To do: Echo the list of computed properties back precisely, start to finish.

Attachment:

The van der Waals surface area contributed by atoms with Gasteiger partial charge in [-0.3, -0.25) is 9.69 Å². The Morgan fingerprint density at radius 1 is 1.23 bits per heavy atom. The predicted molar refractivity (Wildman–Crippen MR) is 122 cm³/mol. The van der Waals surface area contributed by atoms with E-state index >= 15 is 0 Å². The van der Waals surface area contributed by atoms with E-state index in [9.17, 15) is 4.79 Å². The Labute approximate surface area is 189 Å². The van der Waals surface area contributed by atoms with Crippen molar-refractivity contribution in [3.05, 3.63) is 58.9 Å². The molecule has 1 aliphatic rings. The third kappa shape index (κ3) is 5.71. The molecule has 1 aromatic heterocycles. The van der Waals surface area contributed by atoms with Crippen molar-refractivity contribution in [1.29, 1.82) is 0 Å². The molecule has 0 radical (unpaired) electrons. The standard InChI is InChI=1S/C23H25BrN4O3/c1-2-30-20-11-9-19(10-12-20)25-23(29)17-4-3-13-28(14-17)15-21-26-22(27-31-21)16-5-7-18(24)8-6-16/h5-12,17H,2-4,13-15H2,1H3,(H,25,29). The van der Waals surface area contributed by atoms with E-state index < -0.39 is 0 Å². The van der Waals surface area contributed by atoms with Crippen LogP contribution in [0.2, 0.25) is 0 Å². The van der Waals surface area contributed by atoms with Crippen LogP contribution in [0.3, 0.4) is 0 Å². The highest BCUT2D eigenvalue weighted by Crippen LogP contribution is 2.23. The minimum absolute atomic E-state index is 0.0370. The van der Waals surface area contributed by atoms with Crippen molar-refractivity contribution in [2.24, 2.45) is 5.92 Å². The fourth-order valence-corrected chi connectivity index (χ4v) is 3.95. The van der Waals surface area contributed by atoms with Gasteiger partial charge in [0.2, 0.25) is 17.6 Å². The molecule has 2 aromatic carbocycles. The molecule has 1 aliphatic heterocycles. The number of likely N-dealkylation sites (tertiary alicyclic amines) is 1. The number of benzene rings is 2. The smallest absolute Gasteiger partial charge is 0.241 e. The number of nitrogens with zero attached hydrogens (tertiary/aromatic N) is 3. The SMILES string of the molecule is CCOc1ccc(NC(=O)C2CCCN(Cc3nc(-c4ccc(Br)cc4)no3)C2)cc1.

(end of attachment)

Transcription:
The van der Waals surface area contributed by atoms with Gasteiger partial charge in [-0.3, -0.25) is 9.69 Å². The Morgan fingerprint density at radius 1 is 1.23 bits per heavy atom. The predicted molar refractivity (Wildman–Crippen MR) is 122 cm³/mol. The van der Waals surface area contributed by atoms with E-state index >= 15 is 0 Å². The van der Waals surface area contributed by atoms with E-state index in [9.17, 15) is 4.79 Å². The Labute approximate surface area is 189 Å². The van der Waals surface area contributed by atoms with Crippen molar-refractivity contribution in [3.05, 3.63) is 58.9 Å². The molecule has 1 aliphatic rings. The third kappa shape index (κ3) is 5.71. The molecule has 1 aromatic heterocycles. The van der Waals surface area contributed by atoms with Crippen molar-refractivity contribution in [1.29, 1.82) is 0 Å². The molecule has 0 radical (unpaired) electrons. The standard InChI is InChI=1S/C23H25BrN4O3/c1-2-30-20-11-9-19(10-12-20)25-23(29)17-4-3-13-28(14-17)15-21-26-22(27-31-21)16-5-7-18(24)8-6-16/h5-12,17H,2-4,13-15H2,1H3,(H,25,29). The van der Waals surface area contributed by atoms with E-state index < -0.39 is 0 Å². The van der Waals surface area contributed by atoms with Crippen LogP contribution in [0.2, 0.25) is 0 Å². The van der Waals surface area contributed by atoms with Crippen LogP contribution in [0.3, 0.4) is 0 Å². The highest BCUT2D eigenvalue weighted by Crippen LogP contribution is 2.23. The minimum absolute atomic E-state index is 0.0370. The van der Waals surface area contributed by atoms with Crippen molar-refractivity contribution in [2.24, 2.45) is 5.92 Å². The fourth-order valence-corrected chi connectivity index (χ4v) is 3.95. The van der Waals surface area contributed by atoms with Gasteiger partial charge in [0.2, 0.25) is 17.6 Å². The molecule has 2 aromatic carbocycles. The molecule has 1 aliphatic heterocycles. The number of likely N-dealkylation sites (tertiary alicyclic amines) is 1. The number of benzene rings is 2. The smallest absolute Gasteiger partial charge is 0.241 e. The number of nitrogens with zero attached hydrogens (tertiary/aromatic N) is 3. The SMILES string of the molecule is CCOc1ccc(NC(=O)C2CCCN(Cc3nc(-c4ccc(Br)cc4)no3)C2)cc1.